Alex Hern looks at the results of Third Sector's poll of charities, and finds that they have little confidence in Cameron.
The Big Society is rejecting the coalition’s policy on the charitable sector, according to new survey of the charitable sector from Third Sector magazine.
The survey reveals that:
Only 8 per cent of respondents think the government’s general proposition is “coherent and promising”, and only 12 per cent think the coalition will be better for the sector than another Labour administration would have been.
On the other hand, half of respondents think the cuts affecting the sector would have been made by a Labour government as well, and nearly a third think the big society agenda offers opportunities for the sector.
The magazine also asked charities about specific government polices on the third sector, and found that only two of fifteen named policies had significant support: Allowing gift aid claims of up to £5,000 without declarations and giving inheritance tax concessions for making ten per cent legacies.
“The number of people employed in the voluntary sector fell by almost 9 per cent from the third quarter of 2010 and the same period in 2011, equating to a loss of 70,000 jobs, according to figures released today.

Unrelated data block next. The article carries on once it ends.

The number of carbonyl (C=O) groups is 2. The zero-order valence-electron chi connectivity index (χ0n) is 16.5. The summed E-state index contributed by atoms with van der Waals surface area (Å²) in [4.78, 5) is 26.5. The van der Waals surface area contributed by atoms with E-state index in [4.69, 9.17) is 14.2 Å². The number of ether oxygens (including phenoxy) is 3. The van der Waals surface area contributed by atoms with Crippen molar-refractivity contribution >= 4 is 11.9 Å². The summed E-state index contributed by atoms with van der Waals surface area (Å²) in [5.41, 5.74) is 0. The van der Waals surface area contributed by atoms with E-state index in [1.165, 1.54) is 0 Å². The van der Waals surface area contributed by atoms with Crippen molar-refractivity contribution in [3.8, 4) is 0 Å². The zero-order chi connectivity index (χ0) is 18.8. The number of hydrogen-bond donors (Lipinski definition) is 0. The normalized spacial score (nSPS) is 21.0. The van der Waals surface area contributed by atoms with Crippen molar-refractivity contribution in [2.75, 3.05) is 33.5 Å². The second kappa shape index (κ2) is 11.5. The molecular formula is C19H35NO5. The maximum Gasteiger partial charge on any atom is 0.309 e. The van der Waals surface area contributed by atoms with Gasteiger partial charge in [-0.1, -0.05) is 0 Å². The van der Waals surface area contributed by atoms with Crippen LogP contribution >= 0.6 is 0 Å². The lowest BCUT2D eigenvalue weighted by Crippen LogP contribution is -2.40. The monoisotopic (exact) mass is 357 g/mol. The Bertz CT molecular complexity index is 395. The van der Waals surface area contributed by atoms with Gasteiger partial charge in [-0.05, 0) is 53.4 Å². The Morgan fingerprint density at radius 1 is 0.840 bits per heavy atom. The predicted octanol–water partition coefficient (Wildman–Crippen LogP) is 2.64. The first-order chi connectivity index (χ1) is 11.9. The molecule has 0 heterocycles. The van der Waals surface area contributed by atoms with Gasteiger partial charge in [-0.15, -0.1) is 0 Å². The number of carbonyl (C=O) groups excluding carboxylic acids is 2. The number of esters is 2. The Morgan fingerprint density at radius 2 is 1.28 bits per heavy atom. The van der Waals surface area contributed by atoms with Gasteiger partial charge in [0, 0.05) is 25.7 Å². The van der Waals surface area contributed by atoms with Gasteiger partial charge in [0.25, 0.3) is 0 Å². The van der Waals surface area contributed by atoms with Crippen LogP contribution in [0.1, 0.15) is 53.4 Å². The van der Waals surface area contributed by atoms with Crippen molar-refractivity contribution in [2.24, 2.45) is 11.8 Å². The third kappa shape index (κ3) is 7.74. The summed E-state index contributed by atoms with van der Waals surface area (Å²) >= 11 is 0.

“The number of people employed in the public sector fell by 4.3 per cent during the same period, while the figure for the private sector increased by 1.5 per cent”
The full survey results can be found at Third Sector, but the conclusion is clear: Whether or not Cameron believes at all in the big society anymore, it has given up on him.
• It’s the Big Society that’s being hit by the government’s economics – Daniel Elton, January 9th 2012
• How Cameron’s coalition is choking the big society – Daniel Elton, November 2nd 2011
• Citizens UK: “The Big Society is flawed if people have to work two jobs” – Peter Carrol, October 21st 2011
• Cameronism uncovered: Taxpayer-funded big business – Daniel Elton, September 12th 2011
• Fears government reforms could create a “big divide” not a ‘Big Society’ – Kamaljeet Gill, July 29th 2011
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